‘Wowed’ investors snap up bonds for Florida’s Virgin Trains USA
The Virgin Trains USA name made a hit with qualified investors who eagerly scooped up its high-yield bonds to finance Florida’s privately owned passenger train project.
In the largest municipal bond deal of the week, the $1.75 billion of unrated private activity bonds priced Monday with the Florida Development Finance Corp. as the conduit issuer on behalf Virgin Trains USA, formerly known as Brightline.
The deal, upsized from $1.5 billion initially proposed in bond documents, priced a day ahead of schedule because of strong demand.
Morgan Stanley, the sole underwriter, said 67 participants sought orders after “very successful” roadshows in Boston and New York. In-person site visits also allowed prospective investors to ride the train service on its current route between Miami and West Palm Beach, which offers passengers wireless internet service, electrical power and USB outlets at all seats, and food and drink service.
“The feedback that we received was, ‘Wow — this is a whole new level of train transportation,’” said Brian Wynne, head of public finance at Morgan Stanley.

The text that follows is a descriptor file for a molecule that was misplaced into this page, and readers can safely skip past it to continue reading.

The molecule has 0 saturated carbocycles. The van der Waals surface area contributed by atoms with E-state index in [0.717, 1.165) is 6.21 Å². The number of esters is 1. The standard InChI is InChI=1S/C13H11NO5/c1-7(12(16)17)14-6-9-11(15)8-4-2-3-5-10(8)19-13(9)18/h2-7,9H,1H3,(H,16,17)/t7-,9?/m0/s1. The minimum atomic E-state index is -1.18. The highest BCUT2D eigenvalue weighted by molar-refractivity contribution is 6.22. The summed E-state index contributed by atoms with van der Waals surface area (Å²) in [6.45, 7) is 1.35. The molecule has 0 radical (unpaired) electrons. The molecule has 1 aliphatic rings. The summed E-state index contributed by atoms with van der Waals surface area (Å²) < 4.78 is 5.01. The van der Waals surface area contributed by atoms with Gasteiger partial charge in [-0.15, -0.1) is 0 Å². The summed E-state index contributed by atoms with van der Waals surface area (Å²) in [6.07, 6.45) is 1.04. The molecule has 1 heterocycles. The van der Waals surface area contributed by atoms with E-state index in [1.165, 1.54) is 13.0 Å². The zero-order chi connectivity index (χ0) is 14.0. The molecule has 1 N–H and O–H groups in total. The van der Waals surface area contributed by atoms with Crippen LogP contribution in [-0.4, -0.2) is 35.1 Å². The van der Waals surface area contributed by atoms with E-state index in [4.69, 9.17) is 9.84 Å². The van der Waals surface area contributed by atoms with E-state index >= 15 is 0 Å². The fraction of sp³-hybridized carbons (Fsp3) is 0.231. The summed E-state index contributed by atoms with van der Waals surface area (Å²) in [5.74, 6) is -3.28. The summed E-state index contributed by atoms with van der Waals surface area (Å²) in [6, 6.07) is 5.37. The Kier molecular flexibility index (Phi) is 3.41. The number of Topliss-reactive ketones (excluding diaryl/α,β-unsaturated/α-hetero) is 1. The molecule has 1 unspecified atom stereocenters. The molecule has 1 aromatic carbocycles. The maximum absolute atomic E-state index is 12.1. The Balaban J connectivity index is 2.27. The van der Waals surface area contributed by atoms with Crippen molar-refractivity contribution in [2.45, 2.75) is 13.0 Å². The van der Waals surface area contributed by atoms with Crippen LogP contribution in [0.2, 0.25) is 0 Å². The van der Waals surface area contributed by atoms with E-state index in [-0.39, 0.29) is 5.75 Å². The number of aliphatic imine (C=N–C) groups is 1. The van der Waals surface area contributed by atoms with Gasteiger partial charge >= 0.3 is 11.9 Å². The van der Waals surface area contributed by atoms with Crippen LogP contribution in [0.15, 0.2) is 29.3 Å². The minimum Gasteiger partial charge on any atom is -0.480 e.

The tax-exempt bonds, subject to the alternative minimum tax, were sold to qualified institutional buyers under Rule 144A of the Securities Act of 1933 as a private activity placement in three series, each with mandatory puts.
Some $250 million priced with a 6.25% coupon and a put in 2024; $500 million priced with a 6.375% coupon and a put in 2026; and $1 billion priced with a 6.50% coupon and a put in 2029.
“The yields were right where we expected,” Wynne said.
Morgan Stanley declined to disclose the amount of total orders that were received, though a banker not associated with Morgan Stanley said he heard the deal received about $4 billion in orders, which he said allowed it to be upsized by $250 million and for yields to be lowered by 17 basis points.
There were “lots of fund flow monies looking for yield,” said the banker, who asked not to be named.
Closing is set for April 18.
Bond proceeds will be used to extend rail service from West Palm Beach to Orlando, reimburse costs, refund $600 million of bonds issued in 2017, fund reserves, and pay capitalized interest and issuance costs.